FGF2 regulates ECM organization and synthesis. (A-C) Collagen contraction assay. Representative photographs of collagen gels (A), treated with FGF ligands or FGF2 with inhibitors as indicated. Scale bars: 5 mm. (B,C) Quantification of collagen gel contraction in response to FGF ligands (B) or FGF2 and inhibitors as indicated (C). Data are mean+s.d., n=5-11. *P<0.05; **P<0.01 (Student's t-test). (D) FGF2 regulates expression of ECM genes. The plots show relative expression of candidate genes on day 7 of FGF2 treatment as mean+s.d., n=3. Black asterisks indicate significant change compared with mock (no FGF and no inhibitor). Gray asterisks indicate significant change of a sample treated with FGFR inhibitor (BGJ398) compared with its respective control without inhibitor (as indicated by the gray lines). *P<0.05; **P<0.01; ***P<0.001; ****P<0.0001 (one-way ANOVA).

Fig. 4.

FGF2 regulates ECM organization and synthesis. (A-C) Collagen contraction assay. Representative photographs of collagen gels (A), treated with FGF ligands or FGF2 with inhibitors as indicated. Scale bars: 5 mm. (B,C) Quantification of collagen gel contraction in response to FGF ligands (B) or FGF2 and inhibitors as indicated (C). Data are mean+s.d., n=5-11. *P<0.05; **P<0.01 (Student's t-test). (D) FGF2 regulates expression of ECM genes. The plots show relative expression of candidate genes on day 7 of FGF2 treatment as mean+s.d., n=3. Black asterisks indicate significant change compared with mock (no FGF and no inhibitor). Gray asterisks indicate significant change of a sample treated with FGFR inhibitor (BGJ398) compared with its respective control without inhibitor (as indicated by the gray lines). *P<0.05; **P<0.01; ***P<0.001; ****P<0.0001 (one-way ANOVA).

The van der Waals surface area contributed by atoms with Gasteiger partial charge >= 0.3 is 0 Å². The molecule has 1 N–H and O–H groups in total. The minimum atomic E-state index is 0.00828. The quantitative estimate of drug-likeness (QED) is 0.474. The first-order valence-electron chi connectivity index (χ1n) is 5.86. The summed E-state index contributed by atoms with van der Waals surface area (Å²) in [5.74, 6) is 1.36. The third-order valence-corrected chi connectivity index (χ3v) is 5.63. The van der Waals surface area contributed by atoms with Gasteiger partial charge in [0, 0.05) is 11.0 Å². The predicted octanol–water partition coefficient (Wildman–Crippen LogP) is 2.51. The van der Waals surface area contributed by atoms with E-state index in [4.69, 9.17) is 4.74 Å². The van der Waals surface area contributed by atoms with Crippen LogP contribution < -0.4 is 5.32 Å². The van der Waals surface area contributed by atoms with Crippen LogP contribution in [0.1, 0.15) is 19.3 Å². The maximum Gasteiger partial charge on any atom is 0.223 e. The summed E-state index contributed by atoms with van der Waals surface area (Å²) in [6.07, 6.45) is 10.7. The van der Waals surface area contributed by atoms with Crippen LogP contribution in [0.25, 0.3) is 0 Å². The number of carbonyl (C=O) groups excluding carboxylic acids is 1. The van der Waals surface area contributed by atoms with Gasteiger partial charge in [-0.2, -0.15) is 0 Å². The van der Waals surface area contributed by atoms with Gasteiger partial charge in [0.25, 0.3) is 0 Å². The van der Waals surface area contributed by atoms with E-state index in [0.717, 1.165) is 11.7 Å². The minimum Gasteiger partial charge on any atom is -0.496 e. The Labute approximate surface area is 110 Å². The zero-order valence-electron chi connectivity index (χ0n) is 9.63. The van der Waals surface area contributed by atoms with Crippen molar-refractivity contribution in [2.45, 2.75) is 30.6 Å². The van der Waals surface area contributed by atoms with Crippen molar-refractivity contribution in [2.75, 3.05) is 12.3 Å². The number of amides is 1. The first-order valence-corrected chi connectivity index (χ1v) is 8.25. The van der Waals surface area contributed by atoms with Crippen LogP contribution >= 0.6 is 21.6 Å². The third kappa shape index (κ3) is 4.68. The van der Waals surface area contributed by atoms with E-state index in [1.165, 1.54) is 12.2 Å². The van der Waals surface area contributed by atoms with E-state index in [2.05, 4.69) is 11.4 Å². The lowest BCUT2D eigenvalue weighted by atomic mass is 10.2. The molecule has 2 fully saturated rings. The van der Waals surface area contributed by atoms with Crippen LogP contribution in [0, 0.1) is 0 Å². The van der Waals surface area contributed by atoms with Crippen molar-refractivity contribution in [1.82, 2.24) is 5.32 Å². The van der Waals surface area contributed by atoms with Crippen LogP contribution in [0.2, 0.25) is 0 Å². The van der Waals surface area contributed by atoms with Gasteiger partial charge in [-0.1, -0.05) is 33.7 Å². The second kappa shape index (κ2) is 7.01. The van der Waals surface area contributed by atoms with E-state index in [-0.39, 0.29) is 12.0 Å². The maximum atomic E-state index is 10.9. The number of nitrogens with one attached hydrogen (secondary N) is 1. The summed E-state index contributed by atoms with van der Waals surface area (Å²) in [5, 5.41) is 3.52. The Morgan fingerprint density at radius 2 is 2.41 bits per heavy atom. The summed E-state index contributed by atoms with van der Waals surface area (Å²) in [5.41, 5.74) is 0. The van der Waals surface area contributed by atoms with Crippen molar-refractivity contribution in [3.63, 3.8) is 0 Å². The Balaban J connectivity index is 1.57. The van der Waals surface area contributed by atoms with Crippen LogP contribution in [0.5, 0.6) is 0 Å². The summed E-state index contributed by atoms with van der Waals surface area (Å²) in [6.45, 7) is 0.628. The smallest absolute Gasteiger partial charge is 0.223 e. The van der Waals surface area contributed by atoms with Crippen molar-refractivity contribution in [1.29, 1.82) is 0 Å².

FGF2 regulates ECM production by mammary fibroblasts